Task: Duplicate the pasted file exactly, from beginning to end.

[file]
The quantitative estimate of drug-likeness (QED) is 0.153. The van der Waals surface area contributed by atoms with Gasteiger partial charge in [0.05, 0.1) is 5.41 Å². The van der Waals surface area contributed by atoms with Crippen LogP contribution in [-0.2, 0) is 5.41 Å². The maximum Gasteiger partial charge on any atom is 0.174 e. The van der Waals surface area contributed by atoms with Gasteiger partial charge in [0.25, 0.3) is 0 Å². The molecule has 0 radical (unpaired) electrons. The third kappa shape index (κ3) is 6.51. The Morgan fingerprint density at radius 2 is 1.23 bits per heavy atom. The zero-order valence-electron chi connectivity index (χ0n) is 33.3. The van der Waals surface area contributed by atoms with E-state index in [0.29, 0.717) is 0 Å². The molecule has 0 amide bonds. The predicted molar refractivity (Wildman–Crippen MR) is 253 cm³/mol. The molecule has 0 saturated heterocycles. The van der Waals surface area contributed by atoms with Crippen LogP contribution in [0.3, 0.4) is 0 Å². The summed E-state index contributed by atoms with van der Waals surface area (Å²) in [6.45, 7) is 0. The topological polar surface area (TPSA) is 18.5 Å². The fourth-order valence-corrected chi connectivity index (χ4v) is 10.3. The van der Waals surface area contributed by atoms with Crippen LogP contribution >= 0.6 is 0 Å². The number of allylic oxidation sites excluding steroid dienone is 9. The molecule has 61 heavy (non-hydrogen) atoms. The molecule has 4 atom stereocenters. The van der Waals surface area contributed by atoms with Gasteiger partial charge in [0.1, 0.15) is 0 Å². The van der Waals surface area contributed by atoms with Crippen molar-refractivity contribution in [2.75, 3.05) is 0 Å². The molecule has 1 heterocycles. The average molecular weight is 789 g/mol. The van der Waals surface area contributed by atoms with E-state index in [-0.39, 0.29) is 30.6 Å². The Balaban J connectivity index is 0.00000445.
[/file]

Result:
The quantitative estimate of drug-likeness (QED) is 0.153. The van der Waals surface area contributed by atoms with Gasteiger partial charge in [0.05, 0.1) is 5.41 Å². The van der Waals surface area contributed by atoms with Crippen LogP contribution in [-0.2, 0) is 5.41 Å². The maximum Gasteiger partial charge on any atom is 0.174 e. The van der Waals surface area contributed by atoms with Gasteiger partial charge in [0.25, 0.3) is 0 Å². The molecule has 0 radical (unpaired) electrons. The third kappa shape index (κ3) is 6.51. The Morgan fingerprint density at radius 2 is 1.23 bits per heavy atom. The zero-order valence-electron chi connectivity index (χ0n) is 33.3. The van der Waals surface area contributed by atoms with E-state index in [0.29, 0.717) is 0 Å². The molecule has 0 amide bonds. The predicted molar refractivity (Wildman–Crippen MR) is 253 cm³/mol. The molecule has 0 saturated heterocycles. The van der Waals surface area contributed by atoms with Crippen LogP contribution in [0.3, 0.4) is 0 Å². The summed E-state index contributed by atoms with van der Waals surface area (Å²) in [6.45, 7) is 0. The topological polar surface area (TPSA) is 18.5 Å². The fourth-order valence-corrected chi connectivity index (χ4v) is 10.3. The van der Waals surface area contributed by atoms with Crippen LogP contribution >= 0.6 is 0 Å². The number of allylic oxidation sites excluding steroid dienone is 9. The molecule has 61 heavy (non-hydrogen) atoms. The molecule has 4 atom stereocenters. The van der Waals surface area contributed by atoms with Gasteiger partial charge in [0.1, 0.15) is 0 Å². The van der Waals surface area contributed by atoms with Crippen molar-refractivity contribution in [2.75, 3.05) is 0 Å². The molecule has 1 heterocycles. The average molecular weight is 789 g/mol. The van der Waals surface area contributed by atoms with E-state index in [-0.39, 0.29) is 30.6 Å². The Balaban J connectivity index is 0.00000445.